Gables at Sterling Village Homeowners Association, Inc. v Castlewood Sterling Village I, LLC et al.

Association appealed summary judgment and directed verdicts on its claims arising from alleged defective construction and a judgment for defense costs and fees to one defendant. The Court affirmed in part and reversed in part. It affirmed summary judgment to Castlewood holding Association’s attempt to prove privity of contract though homeowner’s purchase contract and a deed failed on appeal as it did not challenge the district court’s ruling the issue was raised in an untimely manner and held the declaration of covenants conditions and restrictions did not create privity because there was nothing manifesting an intent to transfer contractual claims from homeowners to Association and the Court declared itself unable to remedy the policy problem of a homeowners association being unable to assert claims in these circumstances as correcting statutory problems is the job of the legislature. The Court affirmed directed verdict to Castlewood on the breach of fiduciary duty claim as Association did not provide expert testimony on the standard of care owe and the issues involved here, the amount needed for a reserve account to make repairs to be fiscally sound and disclosures of material facts as to the condition of the areas to be maintained, are outside the common knowledge of jurors and testimony about the standard in the trade or profession was required. It reversed the defense cost and fee award as the claim was based on Association’s articles of incorporation and the issue of whether indemnity was applicable here should have been raised at trial, was not and thus any claim was waived and the case was remanded for further proceedings.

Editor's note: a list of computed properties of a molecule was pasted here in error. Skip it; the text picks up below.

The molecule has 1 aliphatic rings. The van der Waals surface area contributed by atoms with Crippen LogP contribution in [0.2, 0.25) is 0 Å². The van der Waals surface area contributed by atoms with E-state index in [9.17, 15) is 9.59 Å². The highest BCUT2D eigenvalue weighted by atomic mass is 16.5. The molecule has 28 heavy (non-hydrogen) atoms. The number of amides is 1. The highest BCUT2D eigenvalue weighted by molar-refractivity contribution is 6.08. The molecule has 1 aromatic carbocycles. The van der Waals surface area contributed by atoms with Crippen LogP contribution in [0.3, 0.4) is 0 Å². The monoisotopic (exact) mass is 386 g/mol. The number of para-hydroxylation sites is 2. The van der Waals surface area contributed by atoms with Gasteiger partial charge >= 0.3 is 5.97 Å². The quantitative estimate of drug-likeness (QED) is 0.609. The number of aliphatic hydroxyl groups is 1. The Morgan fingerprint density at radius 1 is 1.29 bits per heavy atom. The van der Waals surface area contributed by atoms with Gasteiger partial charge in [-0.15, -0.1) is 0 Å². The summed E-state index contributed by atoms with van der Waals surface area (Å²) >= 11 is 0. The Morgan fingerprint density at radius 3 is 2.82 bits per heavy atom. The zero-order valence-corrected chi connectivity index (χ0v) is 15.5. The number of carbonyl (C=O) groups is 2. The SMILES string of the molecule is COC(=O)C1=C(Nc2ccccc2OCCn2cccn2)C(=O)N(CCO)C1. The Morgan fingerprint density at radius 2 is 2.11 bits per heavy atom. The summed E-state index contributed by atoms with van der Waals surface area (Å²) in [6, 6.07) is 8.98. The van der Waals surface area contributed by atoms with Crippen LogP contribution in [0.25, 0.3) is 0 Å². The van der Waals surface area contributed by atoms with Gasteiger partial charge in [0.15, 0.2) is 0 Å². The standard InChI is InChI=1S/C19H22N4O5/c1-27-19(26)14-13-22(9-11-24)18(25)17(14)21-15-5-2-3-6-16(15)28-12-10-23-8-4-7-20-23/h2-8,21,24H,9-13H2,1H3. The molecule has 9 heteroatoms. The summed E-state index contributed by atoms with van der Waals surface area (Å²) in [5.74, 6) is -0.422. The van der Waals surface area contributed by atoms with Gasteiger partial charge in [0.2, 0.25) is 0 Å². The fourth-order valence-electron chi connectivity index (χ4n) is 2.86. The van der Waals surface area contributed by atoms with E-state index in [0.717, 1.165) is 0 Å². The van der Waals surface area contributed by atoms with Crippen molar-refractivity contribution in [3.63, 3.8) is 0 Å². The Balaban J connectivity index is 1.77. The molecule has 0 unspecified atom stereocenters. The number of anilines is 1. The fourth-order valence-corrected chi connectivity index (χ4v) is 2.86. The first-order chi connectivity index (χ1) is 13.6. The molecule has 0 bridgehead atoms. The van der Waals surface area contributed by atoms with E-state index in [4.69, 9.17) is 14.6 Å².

State v Lopez

Lopez appealed his murder conviction. The court reversed and remanded. It held eth district court erred in allowing expert testimony about the alleged victim’s risk of suicide because the only evidence before eth district court was the method employed is accepted a prediction tool for living patients not decedents and the erro was harmful as it was the strongest evidence presented by the State in support of its homicide theory while the defense presented expert testimony the shooting here was a suicide. It held the district court also erred in admitting prior bad acts evidence as the episodes were too different form each other and the shooting here to establish a modus operandi, did not establish intermediate inferences about identity, were admitted for propensity purposes and even if the doctrine of chances applies in identity cases it did not justify admitting the evidence here as the alleged victims had time to coordinate their stories, the acts were dissimilar and infrequent and the error was harmful as there was conflicting evidence as to whether the victim shot herself and thus reasonable likelihood the other bad acts swayed the jury.